I’ve always been fascinated by what I’ve heard about New Zealand’s South Island’s West Coast. People have told me that it is incredibly beautiful, remote and sparsely populated, and also incredibly wet. I think that these factors may be related. Rainfall here is measured in metres, as the moist air from the ocean deposits its wetness as it rises over the mountains that string along the side of South Island.
This week I got the chance to visit the West Coast for a few days. One day was just solid rain, but the days either side were lovely. And it really is a beautiful place.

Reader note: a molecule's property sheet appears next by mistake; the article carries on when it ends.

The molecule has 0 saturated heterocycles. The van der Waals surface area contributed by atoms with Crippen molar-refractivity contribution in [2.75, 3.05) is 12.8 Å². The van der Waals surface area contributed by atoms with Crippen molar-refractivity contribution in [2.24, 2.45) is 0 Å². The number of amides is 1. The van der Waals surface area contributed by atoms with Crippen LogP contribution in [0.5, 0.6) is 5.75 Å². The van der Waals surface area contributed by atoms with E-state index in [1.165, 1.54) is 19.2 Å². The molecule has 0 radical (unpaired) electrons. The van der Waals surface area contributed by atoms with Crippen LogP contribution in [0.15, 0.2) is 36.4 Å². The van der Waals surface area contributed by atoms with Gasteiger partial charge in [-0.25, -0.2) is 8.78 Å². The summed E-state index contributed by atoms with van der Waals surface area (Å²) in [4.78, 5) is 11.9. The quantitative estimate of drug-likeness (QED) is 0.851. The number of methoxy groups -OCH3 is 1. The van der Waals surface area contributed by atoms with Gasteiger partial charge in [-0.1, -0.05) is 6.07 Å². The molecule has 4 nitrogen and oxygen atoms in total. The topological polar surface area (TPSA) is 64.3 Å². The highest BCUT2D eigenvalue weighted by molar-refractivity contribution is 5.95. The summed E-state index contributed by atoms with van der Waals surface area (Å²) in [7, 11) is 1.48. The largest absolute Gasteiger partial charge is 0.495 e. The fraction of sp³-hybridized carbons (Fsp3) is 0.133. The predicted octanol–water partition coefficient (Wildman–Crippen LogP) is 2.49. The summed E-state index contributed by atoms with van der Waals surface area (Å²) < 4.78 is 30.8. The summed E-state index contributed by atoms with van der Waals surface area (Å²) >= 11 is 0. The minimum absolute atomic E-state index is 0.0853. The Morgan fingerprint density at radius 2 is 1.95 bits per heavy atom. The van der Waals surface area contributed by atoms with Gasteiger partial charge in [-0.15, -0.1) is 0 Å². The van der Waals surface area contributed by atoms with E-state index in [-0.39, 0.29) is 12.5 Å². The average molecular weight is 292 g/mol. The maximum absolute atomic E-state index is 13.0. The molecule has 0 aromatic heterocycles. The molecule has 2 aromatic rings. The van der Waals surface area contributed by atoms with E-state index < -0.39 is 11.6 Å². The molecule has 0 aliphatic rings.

We stayed in Punakaki, which is found between Greymouth and Westport. It’s very close to the Paparoa National Park, and this is where the region’s biggest attraction, Pancake Rocks, is found. This is a series of eroded limestone cliffs and blowholes, and it’s very impressive.
We also really enjoyed the Porarori River Track, which is some of the most stunning scenery I’ve encountered. The benefit of so much rain is that everything is green and lush. And plants grow all over other plants, too (these are known as epiphytes).
We also visited Hokitika, the town that’s the setting for Eleanor Catton’s brilliant The Luminaries. It was very rainy and bleak. And we also popped into the Shanty Town, a historical recreation of a gold mining town from the late 19th century. This was also quite rainy and bleak.
This is a film of our West Coast adventure: